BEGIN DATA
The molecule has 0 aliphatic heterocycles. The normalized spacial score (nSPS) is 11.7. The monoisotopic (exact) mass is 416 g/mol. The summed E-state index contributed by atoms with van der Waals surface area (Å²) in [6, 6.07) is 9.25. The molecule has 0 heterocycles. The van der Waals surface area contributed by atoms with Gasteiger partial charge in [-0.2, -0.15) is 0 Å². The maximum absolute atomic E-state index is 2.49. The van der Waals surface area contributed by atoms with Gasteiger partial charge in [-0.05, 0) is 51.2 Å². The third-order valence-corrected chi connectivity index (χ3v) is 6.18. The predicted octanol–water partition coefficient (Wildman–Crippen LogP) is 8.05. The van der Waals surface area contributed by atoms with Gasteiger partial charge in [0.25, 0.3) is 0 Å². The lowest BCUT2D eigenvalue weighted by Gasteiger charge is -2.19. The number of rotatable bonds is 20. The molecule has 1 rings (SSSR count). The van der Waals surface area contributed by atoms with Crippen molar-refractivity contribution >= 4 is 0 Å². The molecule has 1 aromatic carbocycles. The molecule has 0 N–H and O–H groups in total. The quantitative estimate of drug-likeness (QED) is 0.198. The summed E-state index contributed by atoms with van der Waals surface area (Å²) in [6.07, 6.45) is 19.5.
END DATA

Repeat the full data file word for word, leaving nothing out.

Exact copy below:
The molecule has 0 aliphatic heterocycles. The normalized spacial score (nSPS) is 11.7. The monoisotopic (exact) mass is 416 g/mol. The summed E-state index contributed by atoms with van der Waals surface area (Å²) in [6, 6.07) is 9.25. The molecule has 0 heterocycles. The van der Waals surface area contributed by atoms with Gasteiger partial charge in [-0.2, -0.15) is 0 Å². The maximum absolute atomic E-state index is 2.49. The van der Waals surface area contributed by atoms with Gasteiger partial charge in [-0.05, 0) is 51.2 Å². The third-order valence-corrected chi connectivity index (χ3v) is 6.18. The predicted octanol–water partition coefficient (Wildman–Crippen LogP) is 8.05. The van der Waals surface area contributed by atoms with Gasteiger partial charge in [0.25, 0.3) is 0 Å². The lowest BCUT2D eigenvalue weighted by Gasteiger charge is -2.19. The number of rotatable bonds is 20. The molecule has 1 rings (SSSR count). The van der Waals surface area contributed by atoms with Crippen molar-refractivity contribution >= 4 is 0 Å². The molecule has 1 aromatic carbocycles. The molecule has 0 N–H and O–H groups in total. The quantitative estimate of drug-likeness (QED) is 0.198. The summed E-state index contributed by atoms with van der Waals surface area (Å²) in [6.07, 6.45) is 19.5.